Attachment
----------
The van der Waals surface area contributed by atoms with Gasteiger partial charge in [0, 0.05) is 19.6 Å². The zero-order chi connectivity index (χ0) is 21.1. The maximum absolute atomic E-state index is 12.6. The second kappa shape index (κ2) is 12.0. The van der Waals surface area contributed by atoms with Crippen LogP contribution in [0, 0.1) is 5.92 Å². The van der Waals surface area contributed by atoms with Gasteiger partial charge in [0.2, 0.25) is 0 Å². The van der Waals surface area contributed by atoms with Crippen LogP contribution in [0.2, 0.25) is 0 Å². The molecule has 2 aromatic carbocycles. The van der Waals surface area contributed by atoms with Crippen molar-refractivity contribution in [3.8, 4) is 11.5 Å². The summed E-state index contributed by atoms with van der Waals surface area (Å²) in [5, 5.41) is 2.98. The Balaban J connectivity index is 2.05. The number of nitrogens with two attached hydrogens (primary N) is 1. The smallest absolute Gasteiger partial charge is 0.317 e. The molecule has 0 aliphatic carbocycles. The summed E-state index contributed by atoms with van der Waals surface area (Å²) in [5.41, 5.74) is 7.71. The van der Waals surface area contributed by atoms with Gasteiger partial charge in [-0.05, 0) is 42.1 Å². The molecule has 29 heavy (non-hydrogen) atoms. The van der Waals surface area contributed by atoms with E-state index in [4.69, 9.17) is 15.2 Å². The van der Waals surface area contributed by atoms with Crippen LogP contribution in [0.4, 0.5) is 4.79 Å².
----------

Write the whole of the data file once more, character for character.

The van der Waals surface area contributed by atoms with Gasteiger partial charge in [0, 0.05) is 19.6 Å². The zero-order chi connectivity index (χ0) is 21.1. The maximum absolute atomic E-state index is 12.6. The second kappa shape index (κ2) is 12.0. The van der Waals surface area contributed by atoms with Crippen LogP contribution in [0, 0.1) is 5.92 Å². The van der Waals surface area contributed by atoms with Gasteiger partial charge in [0.2, 0.25) is 0 Å². The van der Waals surface area contributed by atoms with Crippen LogP contribution in [0.2, 0.25) is 0 Å². The molecule has 2 aromatic carbocycles. The van der Waals surface area contributed by atoms with Crippen molar-refractivity contribution in [3.8, 4) is 11.5 Å². The summed E-state index contributed by atoms with van der Waals surface area (Å²) in [5, 5.41) is 2.98. The Balaban J connectivity index is 2.05. The number of nitrogens with two attached hydrogens (primary N) is 1. The smallest absolute Gasteiger partial charge is 0.317 e. The molecule has 0 aliphatic carbocycles. The summed E-state index contributed by atoms with van der Waals surface area (Å²) in [5.41, 5.74) is 7.71. The van der Waals surface area contributed by atoms with Gasteiger partial charge in [-0.05, 0) is 42.1 Å². The molecule has 29 heavy (non-hydrogen) atoms. The van der Waals surface area contributed by atoms with E-state index in [4.69, 9.17) is 15.2 Å². The van der Waals surface area contributed by atoms with Crippen LogP contribution in [0.4, 0.5) is 4.79 Å².